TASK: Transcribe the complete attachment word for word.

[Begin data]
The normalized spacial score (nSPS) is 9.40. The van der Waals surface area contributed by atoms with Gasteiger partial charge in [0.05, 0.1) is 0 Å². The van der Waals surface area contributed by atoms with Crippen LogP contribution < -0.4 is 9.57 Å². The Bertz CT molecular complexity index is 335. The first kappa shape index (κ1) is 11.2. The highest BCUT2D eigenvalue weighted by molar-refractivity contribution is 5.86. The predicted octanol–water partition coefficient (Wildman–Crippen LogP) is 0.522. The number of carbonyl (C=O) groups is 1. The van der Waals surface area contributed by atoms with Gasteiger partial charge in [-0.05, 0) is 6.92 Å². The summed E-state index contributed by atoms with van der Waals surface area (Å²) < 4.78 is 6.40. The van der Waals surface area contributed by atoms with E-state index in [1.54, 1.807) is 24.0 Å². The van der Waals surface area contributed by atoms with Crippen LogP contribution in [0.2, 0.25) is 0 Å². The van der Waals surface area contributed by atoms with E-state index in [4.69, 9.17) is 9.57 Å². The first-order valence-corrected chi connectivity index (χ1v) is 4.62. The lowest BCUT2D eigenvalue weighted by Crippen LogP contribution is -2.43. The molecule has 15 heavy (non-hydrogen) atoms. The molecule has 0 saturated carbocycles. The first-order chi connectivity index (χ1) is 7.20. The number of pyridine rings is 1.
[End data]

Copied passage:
The normalized spacial score (nSPS) is 9.40. The van der Waals surface area contributed by atoms with Gasteiger partial charge in [0.05, 0.1) is 0 Å². The van der Waals surface area contributed by atoms with Crippen LogP contribution < -0.4 is 9.57 Å². The Bertz CT molecular complexity index is 335. The first kappa shape index (κ1) is 11.2. The highest BCUT2D eigenvalue weighted by molar-refractivity contribution is 5.86. The predicted octanol–water partition coefficient (Wildman–Crippen LogP) is 0.522. The number of carbonyl (C=O) groups is 1. The van der Waals surface area contributed by atoms with Gasteiger partial charge in [-0.05, 0) is 6.92 Å². The summed E-state index contributed by atoms with van der Waals surface area (Å²) < 4.78 is 6.40. The van der Waals surface area contributed by atoms with E-state index in [1.54, 1.807) is 24.0 Å². The van der Waals surface area contributed by atoms with Crippen LogP contribution in [0.2, 0.25) is 0 Å². The van der Waals surface area contributed by atoms with E-state index in [4.69, 9.17) is 9.57 Å². The first-order valence-corrected chi connectivity index (χ1v) is 4.62. The lowest BCUT2D eigenvalue weighted by Crippen LogP contribution is -2.43. The molecule has 15 heavy (non-hydrogen) atoms. The molecule has 0 saturated carbocycles. The first-order chi connectivity index (χ1) is 7.20. The number of pyridine rings is 1.